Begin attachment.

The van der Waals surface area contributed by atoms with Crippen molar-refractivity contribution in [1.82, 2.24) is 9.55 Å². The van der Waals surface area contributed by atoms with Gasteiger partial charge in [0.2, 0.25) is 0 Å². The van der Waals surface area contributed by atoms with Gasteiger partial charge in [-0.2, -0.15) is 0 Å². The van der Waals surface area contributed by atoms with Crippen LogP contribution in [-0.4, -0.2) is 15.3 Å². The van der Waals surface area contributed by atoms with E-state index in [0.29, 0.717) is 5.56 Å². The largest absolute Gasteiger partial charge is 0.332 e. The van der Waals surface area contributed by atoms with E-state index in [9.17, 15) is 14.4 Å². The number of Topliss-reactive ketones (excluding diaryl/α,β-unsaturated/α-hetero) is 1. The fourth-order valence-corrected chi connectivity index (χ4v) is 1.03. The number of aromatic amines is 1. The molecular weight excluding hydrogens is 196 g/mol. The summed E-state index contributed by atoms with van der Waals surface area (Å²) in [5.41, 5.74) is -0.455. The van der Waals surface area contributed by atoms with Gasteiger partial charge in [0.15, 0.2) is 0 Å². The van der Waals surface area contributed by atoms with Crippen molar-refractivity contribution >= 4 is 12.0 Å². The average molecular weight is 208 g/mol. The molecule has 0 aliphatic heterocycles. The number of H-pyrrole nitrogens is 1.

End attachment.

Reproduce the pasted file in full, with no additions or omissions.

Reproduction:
The van der Waals surface area contributed by atoms with Crippen molar-refractivity contribution in [1.82, 2.24) is 9.55 Å². The van der Waals surface area contributed by atoms with Gasteiger partial charge in [0.2, 0.25) is 0 Å². The van der Waals surface area contributed by atoms with Gasteiger partial charge in [-0.2, -0.15) is 0 Å². The van der Waals surface area contributed by atoms with Crippen LogP contribution in [-0.4, -0.2) is 15.3 Å². The van der Waals surface area contributed by atoms with E-state index in [0.29, 0.717) is 5.56 Å². The largest absolute Gasteiger partial charge is 0.332 e. The van der Waals surface area contributed by atoms with E-state index in [9.17, 15) is 14.4 Å². The number of Topliss-reactive ketones (excluding diaryl/α,β-unsaturated/α-hetero) is 1. The fourth-order valence-corrected chi connectivity index (χ4v) is 1.03. The number of aromatic amines is 1. The molecular weight excluding hydrogens is 196 g/mol. The summed E-state index contributed by atoms with van der Waals surface area (Å²) in [5.41, 5.74) is -0.455. The van der Waals surface area contributed by atoms with Gasteiger partial charge in [0.15, 0.2) is 0 Å². The van der Waals surface area contributed by atoms with Crippen molar-refractivity contribution >= 4 is 12.0 Å². The average molecular weight is 208 g/mol. The molecule has 0 aliphatic heterocycles. The number of H-pyrrole nitrogens is 1.